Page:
U.S. Supreme Court Again Refuses to Hear Case of Same-Sex Couple's Interstate Custody Dispute
In a related ruling, Vermont Supreme Court affirms transfer of custody.
FOR IMMEDIATE RELEASE
Washington, D.C – The U.S. Supreme Court today let stand decisions made by the Virginia Court of Appeals and a lower court, which require that child custody orders from a Vermont court must be complied with in Virginia. The Virginia Supreme Court had also declined to review the Court of Appeal’s decision in this matter.
The case involving a long-running custody dispute over a child born during the civil union of two Vermont women was heard in Virginia because the biological mother, Lisa Miller, moved here after the couple separated and asked a Virginia Juvenile and Domestic Relations Court to nullify visitation arrangements for the non-biological mother, Janet Jenkins, as set forth by the Vermont Family Court. The ACLU of Virginia and the Lambda Legal Defense and Education Fund represent Jenkins in Virginia.
Lisa Miller initially filed a case in a Vermont court, which ruled that Miller’s former partner, Janet Jenkins, should have visitation with the child. Jenkins had acted as the child’s parent since her birth. Miller refused to comply with that order, and instead filed a new action in a Virginia court.
The Virginia Court of Appeals and the Virginia and Vermont Supreme Courts have issued rulings holding that Vermont has sole jurisdiction over the matter and that Virginia must honor the Vermont court’s rulings. Under federal law, a state court may not interfere with an ongoing custody proceeding in another state.
“In declining to review the case for the fifth time, the U.S. Supreme Court has made it clear that they do not need to weigh in on this dispute and that the law is quite clear on this matter — one state must honor decisions made by another state’s courts,” said ACLU of Virginia Executive Director Kent Willis.
In a related ruling, the Vermont Supreme Court on October 29, 2010, affirmed the transfer of custody from Miller to Jenkins. In part because Miller had repeatedly refused to allow Jenkins to visit with the child, a Vermont court late last year ordered that custody be transferred. When Miller failed to transfer the child to Jenkins and disappeared with the child, the court issued a contempt ruling and an arrest warrant.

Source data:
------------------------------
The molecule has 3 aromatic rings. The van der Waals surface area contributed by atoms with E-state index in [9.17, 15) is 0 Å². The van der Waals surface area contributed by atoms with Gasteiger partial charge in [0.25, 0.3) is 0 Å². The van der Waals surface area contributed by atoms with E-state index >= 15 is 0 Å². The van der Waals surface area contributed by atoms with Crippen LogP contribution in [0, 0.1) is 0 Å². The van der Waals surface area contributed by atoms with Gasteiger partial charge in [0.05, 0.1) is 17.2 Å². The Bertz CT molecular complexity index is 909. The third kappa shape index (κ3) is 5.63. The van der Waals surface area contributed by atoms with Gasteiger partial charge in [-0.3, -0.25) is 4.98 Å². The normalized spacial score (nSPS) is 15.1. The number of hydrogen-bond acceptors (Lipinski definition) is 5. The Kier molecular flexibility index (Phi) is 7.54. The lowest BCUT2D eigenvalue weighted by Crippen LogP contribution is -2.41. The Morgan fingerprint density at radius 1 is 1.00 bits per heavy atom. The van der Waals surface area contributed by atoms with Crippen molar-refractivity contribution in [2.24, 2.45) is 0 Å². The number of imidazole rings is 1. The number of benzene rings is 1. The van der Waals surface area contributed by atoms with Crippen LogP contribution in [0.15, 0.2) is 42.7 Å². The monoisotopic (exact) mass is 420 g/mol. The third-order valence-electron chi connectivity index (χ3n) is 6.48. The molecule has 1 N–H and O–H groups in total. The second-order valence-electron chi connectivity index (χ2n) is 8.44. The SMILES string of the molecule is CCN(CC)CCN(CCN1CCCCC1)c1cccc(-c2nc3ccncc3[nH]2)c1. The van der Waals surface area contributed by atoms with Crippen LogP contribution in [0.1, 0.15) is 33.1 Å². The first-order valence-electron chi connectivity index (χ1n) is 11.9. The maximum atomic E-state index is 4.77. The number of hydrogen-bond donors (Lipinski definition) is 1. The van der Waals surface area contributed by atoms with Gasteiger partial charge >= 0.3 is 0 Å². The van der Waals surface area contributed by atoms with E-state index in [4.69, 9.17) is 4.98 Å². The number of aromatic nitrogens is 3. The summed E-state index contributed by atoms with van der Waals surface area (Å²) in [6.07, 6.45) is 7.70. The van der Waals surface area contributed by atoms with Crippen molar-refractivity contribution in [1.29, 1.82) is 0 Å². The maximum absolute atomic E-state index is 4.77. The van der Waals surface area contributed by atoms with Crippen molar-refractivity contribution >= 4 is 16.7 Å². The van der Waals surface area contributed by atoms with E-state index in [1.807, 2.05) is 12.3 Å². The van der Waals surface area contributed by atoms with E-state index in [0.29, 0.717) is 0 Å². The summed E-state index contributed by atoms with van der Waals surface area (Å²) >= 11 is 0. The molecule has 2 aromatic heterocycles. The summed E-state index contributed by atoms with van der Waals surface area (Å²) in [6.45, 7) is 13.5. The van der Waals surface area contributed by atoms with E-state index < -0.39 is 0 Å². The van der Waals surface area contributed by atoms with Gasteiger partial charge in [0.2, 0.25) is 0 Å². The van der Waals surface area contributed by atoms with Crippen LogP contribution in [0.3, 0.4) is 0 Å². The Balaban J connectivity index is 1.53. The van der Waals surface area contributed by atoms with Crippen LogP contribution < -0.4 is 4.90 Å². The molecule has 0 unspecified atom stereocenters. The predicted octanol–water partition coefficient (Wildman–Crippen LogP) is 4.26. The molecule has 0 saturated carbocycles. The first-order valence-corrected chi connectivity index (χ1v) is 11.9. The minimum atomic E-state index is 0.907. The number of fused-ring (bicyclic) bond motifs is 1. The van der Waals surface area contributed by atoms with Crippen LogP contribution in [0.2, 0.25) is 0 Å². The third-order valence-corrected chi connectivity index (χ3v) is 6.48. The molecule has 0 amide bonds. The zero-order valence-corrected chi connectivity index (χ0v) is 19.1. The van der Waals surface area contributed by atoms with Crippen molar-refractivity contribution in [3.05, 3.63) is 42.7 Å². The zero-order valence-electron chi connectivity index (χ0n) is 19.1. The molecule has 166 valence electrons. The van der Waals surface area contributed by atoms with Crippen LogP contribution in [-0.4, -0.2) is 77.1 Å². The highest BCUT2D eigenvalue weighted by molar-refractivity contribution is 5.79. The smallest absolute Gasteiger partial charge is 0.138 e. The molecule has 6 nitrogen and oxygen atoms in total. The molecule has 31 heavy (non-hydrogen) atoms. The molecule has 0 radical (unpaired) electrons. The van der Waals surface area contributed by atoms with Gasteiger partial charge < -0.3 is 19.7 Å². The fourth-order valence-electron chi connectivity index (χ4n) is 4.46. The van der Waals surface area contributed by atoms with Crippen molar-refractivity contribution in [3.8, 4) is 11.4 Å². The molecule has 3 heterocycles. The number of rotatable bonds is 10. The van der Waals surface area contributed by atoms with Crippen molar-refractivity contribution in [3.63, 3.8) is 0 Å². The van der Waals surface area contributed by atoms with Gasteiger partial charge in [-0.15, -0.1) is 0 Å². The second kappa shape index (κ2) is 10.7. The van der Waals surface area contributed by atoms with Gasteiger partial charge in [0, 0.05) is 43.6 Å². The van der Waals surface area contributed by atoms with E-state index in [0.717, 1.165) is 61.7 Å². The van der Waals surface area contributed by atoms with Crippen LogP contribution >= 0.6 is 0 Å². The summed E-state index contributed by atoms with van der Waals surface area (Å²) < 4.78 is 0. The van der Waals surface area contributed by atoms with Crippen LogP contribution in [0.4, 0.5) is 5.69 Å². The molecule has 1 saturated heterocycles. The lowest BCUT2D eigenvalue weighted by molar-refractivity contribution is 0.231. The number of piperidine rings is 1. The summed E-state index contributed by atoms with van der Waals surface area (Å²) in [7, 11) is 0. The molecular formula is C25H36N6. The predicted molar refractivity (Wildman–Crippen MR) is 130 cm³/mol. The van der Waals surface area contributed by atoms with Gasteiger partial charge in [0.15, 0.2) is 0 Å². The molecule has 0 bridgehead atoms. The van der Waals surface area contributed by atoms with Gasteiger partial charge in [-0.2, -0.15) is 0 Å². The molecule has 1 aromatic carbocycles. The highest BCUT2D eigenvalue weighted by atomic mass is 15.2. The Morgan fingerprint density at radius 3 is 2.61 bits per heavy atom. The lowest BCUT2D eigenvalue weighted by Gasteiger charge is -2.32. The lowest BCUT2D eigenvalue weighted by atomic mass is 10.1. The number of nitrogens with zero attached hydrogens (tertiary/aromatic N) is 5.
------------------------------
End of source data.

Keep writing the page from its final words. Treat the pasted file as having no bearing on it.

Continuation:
Additional case history is provided below.
Janet Jenkins and Lisa Miller lived in Virginia when they traveled to Vermont to enter into a civil union in July 2000. After returning to Virginia, they decided to have a child through artificial insemination. Miller conceived and carried the couple’s daughter. In April 2002, the couple’s daughter was born in Virginia.
Several months later, the family moved to Vermont. Miller and Jenkins together raised their daughter as co-parents until they separated in the fall of 2003. Despite Jenkins’s objections, Miller took the child and moved to Virginia. In November 2003, Miller filed a petition for dissolution of the civil union in the Rutland Family Court in Vermont. In the petition, Miller acknowledged that the child was born of the civil union, and asked the court to award custody to her and visitation for Jenkins. Miller also asked the court to order Jenkins to pay child support.
In June 2004, the Vermont court issued a temporary custody order giving primary custody to Miller and allowing visitation for Jenkins. Instead of following that order, Miller filed a new action in Frederick County Circuit Court in Virginia. The Virginia court found that Miller was the child’s sole parent and that Jenkins had no right to custody or visitation. The court cited Virginia’s “Marriage Affirmation Act,” which went into effect on July 1, 2004 and banned certain contracts between people of the same sex. Jenkins appealed the Circuit Court’s ruling to the Virginia Court of Appeals.